|a little portion of the massive oil painting at the Cyclorama|
|Stone Mountain from across the other side of the lake in the Park|
The ‘Battle of Atlanta’ Cyclorama
|the entrance facade of the Cyclorama|
The painting brings to life the fierce fighting as Confederate defenders of Atlanta staged an unsuccessful counterattack on the Union army on July 22, 1864. Commissioned after the end of the war, it opened to display in Detroit, Michigan, in 1887, going around until the circus that owned it went bankrupt. Finally, the Atlanta Civil War Museum was built in 1921 to house it and, after a period of neglect, the painting and building were restored in the 1980s. In the end, I was glad that my frugality did not stand in the way of this unique experience! We had already missed the smaller one in Gettysburg!
Just 45 minutes east of Atlanta is the Stone Mountain in the town of the same name. Much like Devil’s Tower in Wyoming, it is an igneous intrusion. A dome of quartz monzonite, 1,686 feet at its summit and more than five miles in circumference at its base, it has been erroneously dubbed as “the largest exposed piece of granite in the world". It is well-known not only for its geology, but also for the largest bas-relief (3 acres, 3 football fields) in the world depicting the three pillars of the Confederate States of America: Generals Stonewall Jackson and Robert E. Lee and President Jefferson Davis.
|the 732-bell Carillon at Stone Mountain Park|
And we didn’t have enough time to meander around its museums, plantations, playgrounds, and marina, camp at its campground, and dine at its hotels, all imprinted with Confederate memories.
The Underground Atlanta
Bill did business in Atlanta before. He was nostalgic about a historic downtown area of about 6 blocks where he had many a good evening of entertainment (wonder with whom?)!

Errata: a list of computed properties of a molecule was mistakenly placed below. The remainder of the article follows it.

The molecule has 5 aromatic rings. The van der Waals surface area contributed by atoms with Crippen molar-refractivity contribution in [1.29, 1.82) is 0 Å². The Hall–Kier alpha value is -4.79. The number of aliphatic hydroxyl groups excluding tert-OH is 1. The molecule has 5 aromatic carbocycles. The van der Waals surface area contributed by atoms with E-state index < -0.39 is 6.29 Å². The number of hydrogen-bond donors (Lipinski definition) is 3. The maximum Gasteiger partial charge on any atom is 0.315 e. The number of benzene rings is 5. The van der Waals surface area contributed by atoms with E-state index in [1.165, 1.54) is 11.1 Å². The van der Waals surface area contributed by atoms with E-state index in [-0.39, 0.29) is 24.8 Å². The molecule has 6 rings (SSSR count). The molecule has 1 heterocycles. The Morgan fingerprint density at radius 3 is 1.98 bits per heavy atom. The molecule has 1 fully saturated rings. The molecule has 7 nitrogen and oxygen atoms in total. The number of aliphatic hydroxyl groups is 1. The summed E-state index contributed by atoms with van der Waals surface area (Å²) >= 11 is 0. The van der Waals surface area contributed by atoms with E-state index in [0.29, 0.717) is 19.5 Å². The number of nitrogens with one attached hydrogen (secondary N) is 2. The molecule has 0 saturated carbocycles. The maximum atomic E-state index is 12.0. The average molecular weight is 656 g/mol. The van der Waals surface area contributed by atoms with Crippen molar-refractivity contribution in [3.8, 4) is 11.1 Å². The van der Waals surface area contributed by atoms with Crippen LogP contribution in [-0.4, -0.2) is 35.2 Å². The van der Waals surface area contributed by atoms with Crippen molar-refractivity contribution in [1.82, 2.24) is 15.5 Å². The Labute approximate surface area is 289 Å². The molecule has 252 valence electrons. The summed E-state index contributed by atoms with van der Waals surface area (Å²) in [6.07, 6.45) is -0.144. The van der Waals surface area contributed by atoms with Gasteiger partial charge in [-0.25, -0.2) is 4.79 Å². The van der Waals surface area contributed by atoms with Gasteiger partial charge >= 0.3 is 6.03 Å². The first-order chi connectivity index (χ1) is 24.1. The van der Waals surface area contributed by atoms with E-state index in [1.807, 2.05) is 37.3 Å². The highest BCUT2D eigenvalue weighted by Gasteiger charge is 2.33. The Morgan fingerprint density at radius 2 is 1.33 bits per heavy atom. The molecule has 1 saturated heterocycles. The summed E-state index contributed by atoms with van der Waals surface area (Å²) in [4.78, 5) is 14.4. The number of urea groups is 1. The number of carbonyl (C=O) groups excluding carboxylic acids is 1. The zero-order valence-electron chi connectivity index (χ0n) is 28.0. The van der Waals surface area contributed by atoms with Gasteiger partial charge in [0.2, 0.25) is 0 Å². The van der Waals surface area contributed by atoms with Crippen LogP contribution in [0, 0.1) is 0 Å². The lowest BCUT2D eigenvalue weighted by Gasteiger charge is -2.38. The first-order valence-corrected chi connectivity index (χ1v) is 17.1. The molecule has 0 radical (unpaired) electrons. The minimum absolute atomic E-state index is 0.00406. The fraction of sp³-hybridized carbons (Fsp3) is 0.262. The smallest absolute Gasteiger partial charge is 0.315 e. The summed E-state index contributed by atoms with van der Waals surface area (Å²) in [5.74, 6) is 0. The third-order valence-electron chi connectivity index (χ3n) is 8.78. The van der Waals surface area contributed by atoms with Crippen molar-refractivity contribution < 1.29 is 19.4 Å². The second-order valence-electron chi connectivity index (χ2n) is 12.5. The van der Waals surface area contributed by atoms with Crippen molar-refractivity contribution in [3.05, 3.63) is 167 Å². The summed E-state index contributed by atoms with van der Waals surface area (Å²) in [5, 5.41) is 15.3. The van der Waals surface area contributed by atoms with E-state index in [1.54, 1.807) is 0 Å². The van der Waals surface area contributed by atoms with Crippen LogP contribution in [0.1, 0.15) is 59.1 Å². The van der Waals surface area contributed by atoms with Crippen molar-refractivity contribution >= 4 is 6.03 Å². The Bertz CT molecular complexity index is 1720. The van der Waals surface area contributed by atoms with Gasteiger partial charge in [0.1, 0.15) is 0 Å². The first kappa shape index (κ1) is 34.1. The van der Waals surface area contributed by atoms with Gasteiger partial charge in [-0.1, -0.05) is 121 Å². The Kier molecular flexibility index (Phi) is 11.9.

|Underground Atlanta today|
Underground Atlanta grew from the Zero Milepost of the railroad built to connect Atlanta and Chattanooga in 1836. Many significant architectural features survived from original storefronts, including ornate marble, granite archways, cast iron pilasters, decorative brickwork, and hand-carved wood posts and panels. The construction of the MARTA rapid transit line in 1980 led to its closing. 21 years later, at a cost of $142 million, through a joint venture between the City of Atlanta and private industry, it reopened.
|the stairs going down to the first level of the Underground|
It is sad that their investment has not brought back the bustling area it once probably was. Today it is largely a gathering area for African-Americans. But Bill treated me to dinner there, a fine way to end our day. He was the only Caucasian and I was the only Asian in the Georgia Peaches Restaurant at the bottom level, the entertainment level.
Andersonville National Historic Site
|Andersonville National Cemetery|
I am so glad we travel. Little by little, we see that remaining vestiges of prejudice is being erased all around, even within, us.
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